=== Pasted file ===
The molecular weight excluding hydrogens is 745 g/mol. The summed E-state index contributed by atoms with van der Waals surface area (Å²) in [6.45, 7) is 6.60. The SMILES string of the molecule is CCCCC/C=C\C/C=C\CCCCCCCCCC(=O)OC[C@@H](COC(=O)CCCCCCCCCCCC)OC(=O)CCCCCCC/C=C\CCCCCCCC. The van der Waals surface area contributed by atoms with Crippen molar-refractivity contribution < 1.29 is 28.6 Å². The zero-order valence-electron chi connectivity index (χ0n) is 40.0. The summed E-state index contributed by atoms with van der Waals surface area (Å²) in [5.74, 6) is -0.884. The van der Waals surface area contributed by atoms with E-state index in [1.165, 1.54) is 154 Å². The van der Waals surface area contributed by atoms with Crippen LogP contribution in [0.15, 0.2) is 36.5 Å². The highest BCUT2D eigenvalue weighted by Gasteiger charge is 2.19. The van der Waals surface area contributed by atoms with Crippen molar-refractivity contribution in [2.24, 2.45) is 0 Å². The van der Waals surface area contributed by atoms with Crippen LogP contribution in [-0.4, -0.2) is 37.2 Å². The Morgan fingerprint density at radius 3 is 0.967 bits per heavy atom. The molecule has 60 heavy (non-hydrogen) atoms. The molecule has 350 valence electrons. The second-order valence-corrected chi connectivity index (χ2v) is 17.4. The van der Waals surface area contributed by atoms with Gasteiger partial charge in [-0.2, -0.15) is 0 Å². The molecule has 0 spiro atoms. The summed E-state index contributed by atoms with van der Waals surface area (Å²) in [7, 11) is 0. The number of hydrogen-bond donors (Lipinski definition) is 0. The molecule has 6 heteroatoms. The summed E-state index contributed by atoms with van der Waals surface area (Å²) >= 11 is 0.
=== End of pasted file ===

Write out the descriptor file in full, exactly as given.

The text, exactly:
The molecular weight excluding hydrogens is 745 g/mol. The summed E-state index contributed by atoms with van der Waals surface area (Å²) in [6.45, 7) is 6.60. The SMILES string of the molecule is CCCCC/C=C\C/C=C\CCCCCCCCCC(=O)OC[C@@H](COC(=O)CCCCCCCCCCCC)OC(=O)CCCCCCC/C=C\CCCCCCCC. The van der Waals surface area contributed by atoms with Crippen molar-refractivity contribution < 1.29 is 28.6 Å². The zero-order valence-electron chi connectivity index (χ0n) is 40.0. The summed E-state index contributed by atoms with van der Waals surface area (Å²) in [5.74, 6) is -0.884. The van der Waals surface area contributed by atoms with E-state index in [1.165, 1.54) is 154 Å². The van der Waals surface area contributed by atoms with Crippen LogP contribution in [0.15, 0.2) is 36.5 Å². The highest BCUT2D eigenvalue weighted by Gasteiger charge is 2.19. The van der Waals surface area contributed by atoms with Crippen molar-refractivity contribution in [2.24, 2.45) is 0 Å². The van der Waals surface area contributed by atoms with Crippen LogP contribution in [-0.4, -0.2) is 37.2 Å². The Morgan fingerprint density at radius 3 is 0.967 bits per heavy atom. The molecule has 60 heavy (non-hydrogen) atoms. The molecule has 350 valence electrons. The second-order valence-corrected chi connectivity index (χ2v) is 17.4. The van der Waals surface area contributed by atoms with Gasteiger partial charge in [-0.2, -0.15) is 0 Å². The molecule has 0 spiro atoms. The summed E-state index contributed by atoms with van der Waals surface area (Å²) in [7, 11) is 0. The number of hydrogen-bond donors (Lipinski definition) is 0. The molecule has 6 heteroatoms. The summed E-state index contributed by atoms with van der Waals surface area (Å²) >= 11 is 0.